What is one piece of advice you have for young women working in technology?
Do not be afraid to self-promote. What I have found both in my career as an entrepreneur and my career in finance is that women tend to be very literal about their skills and experience and that tends to hurt us. What we need to do is imagine what our skills can be because the people that are investing in us want to believe in where we can go not just where we are. I found that to be very powerful. I am very fortunate to have co-founders who believe in my skills and expertise. They have always built me up as a woman and their partner. I think we need to do ourselves a favor and not downplay our own successes. Finance was also heavily male dominated but I think there are equal opportunity for both men and women that are equally talented but you have to be willing to play the game. It hard sometimes being the only woman in this environment. I think we need to be willing to at least try and not be afraid to be the first or only one to forge the way. I think people are a lot more open about giving opportunities than some people think.
I should also note that our company is half women at the executive level which we are really proud of. The rest we are a little under 50% but we are really striving to equally represent women and underrepresented minorities. We haven’t’ had as much hiring success but we are trying to make as much effort to continue to push to hire the best people from every walk of life. I think we will get there. I think it has to be intentional. I think when you bring in five candidates you have to evaluate are we bringing in the five best from the population or just from our network. I think starts ups especially struggle with this because you are under such a time crunch when it comes to hiring. However, I think with your core team you need to be thoughtful about the people you are bringing on to your team and make sure that your interview practicing doesn’t naturally cause someone to say “Maybe that culture is not for me.” It is important to check your culture and make sure it shows that even though you may not be where you want to be in terms of diversity, that you mean what you say and want to change it to make it more equal. Being a tech company that has 50% women at the executive level and me on the board and as a co-founder is pretty unique. I would say that we have both an opportunity and responsibility to do better than most tech companies that are only 10% women and low on underrepresented minorities.
What has been one of the biggest successes?
My biggest success is not that tangible. I have done a lot of reflection with employees on how things have been going since we founded the company. I think my biggest success is that people really respect me and like to work with me as a leader. As I look down the road I think that being a good leader that people will follow and want to work with I think is a goal I always had. In the future as the team grows to 200 or 500 if they can look up to me, believe in me and if I can lead them down the right path and get our company to where it needs to be then I will count that as a huge success.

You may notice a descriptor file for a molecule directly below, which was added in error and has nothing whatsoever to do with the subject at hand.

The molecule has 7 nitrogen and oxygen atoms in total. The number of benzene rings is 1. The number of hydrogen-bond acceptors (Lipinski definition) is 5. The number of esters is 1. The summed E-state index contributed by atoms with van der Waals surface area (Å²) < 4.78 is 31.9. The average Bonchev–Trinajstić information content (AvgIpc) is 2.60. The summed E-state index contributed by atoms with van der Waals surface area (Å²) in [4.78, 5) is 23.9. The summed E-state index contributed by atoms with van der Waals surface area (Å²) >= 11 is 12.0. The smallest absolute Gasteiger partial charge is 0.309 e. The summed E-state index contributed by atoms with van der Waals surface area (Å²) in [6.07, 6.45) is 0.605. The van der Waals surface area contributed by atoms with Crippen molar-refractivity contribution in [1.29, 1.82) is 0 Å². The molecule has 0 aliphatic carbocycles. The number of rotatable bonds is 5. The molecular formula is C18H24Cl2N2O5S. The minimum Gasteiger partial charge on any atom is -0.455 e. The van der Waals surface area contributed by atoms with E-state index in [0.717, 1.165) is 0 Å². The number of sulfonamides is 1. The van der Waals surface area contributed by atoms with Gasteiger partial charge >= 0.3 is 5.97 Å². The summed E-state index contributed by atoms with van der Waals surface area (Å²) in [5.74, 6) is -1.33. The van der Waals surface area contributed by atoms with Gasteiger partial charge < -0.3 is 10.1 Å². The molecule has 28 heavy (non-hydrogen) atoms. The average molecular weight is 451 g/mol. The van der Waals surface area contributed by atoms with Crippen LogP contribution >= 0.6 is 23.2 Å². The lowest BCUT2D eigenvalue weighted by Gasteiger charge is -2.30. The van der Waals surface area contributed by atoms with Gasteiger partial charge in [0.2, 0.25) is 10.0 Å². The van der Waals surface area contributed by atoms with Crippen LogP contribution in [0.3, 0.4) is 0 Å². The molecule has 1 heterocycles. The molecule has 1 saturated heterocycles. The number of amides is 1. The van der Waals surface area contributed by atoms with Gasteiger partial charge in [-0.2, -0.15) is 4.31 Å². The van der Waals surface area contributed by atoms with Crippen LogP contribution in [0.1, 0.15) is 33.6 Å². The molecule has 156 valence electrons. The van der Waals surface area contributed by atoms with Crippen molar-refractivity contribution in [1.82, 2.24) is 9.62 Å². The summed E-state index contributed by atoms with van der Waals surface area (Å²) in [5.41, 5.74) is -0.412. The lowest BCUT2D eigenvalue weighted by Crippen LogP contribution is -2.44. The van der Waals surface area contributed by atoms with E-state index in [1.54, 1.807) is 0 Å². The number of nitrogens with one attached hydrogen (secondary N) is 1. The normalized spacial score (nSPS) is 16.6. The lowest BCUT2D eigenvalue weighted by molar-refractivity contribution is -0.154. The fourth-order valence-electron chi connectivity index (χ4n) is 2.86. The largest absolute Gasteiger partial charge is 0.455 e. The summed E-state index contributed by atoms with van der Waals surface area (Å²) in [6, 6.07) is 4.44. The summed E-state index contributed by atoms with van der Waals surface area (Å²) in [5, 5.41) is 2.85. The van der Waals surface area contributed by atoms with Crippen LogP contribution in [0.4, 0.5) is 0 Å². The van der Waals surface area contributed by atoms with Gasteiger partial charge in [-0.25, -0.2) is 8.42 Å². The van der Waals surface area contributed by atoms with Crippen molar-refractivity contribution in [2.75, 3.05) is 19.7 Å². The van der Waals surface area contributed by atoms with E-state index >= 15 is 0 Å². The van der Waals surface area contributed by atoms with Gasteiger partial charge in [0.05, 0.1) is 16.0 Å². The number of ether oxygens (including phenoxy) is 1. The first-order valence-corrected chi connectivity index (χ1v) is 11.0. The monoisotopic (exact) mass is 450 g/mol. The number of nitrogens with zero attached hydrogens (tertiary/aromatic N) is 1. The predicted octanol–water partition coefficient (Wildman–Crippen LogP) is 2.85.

What has been on of the biggest challenges of your career?
Starting a company is hard, everyone says it for a reason. You eat, breathe, live, and sleep your company. Re-finding balance when you have stability in a startup is really challenging because it is a very high stakes endeavor. You put your whole life into it. You invest personally, financially, you have to make sure your significant others are as bought in as you are. I think that’s the biggest challenge of it all.
Who is your favorite musician?
That’s hard but I have always loved Grace Potter and the Nocturnals. I think she has such a unique style. She is such a badass chick. If you ever see her live. She is one of a kind. I saw her first at central park and then again at the Ryman Auditorium in Nashville. If you have never been there, it’s one of the coolest venues it’s this old church that is one of kind. Seeing her there was a special experience. She is pretty big in Northeast, she comes from a very artistic family. I’ve read a few interesting pieces on her and her background that are really fun.
What excites you most about the TechTrenders Program?
We are really excited to do what we can to try to increase women to take the risk. Taking a leap of faith into the high risk startup pursuit is not always easy for women. We haven’t seen too many female companies funded as we have male, so that just means there are tons of opportunities for companies and ideas that resonate with the female community. I think there is a whole population out there with ideas that are not being represented. If we can somehow help out with that even though we are in our own infancy then I think that would be a pretty awesome thing.
Apply for the TechTrenders program here.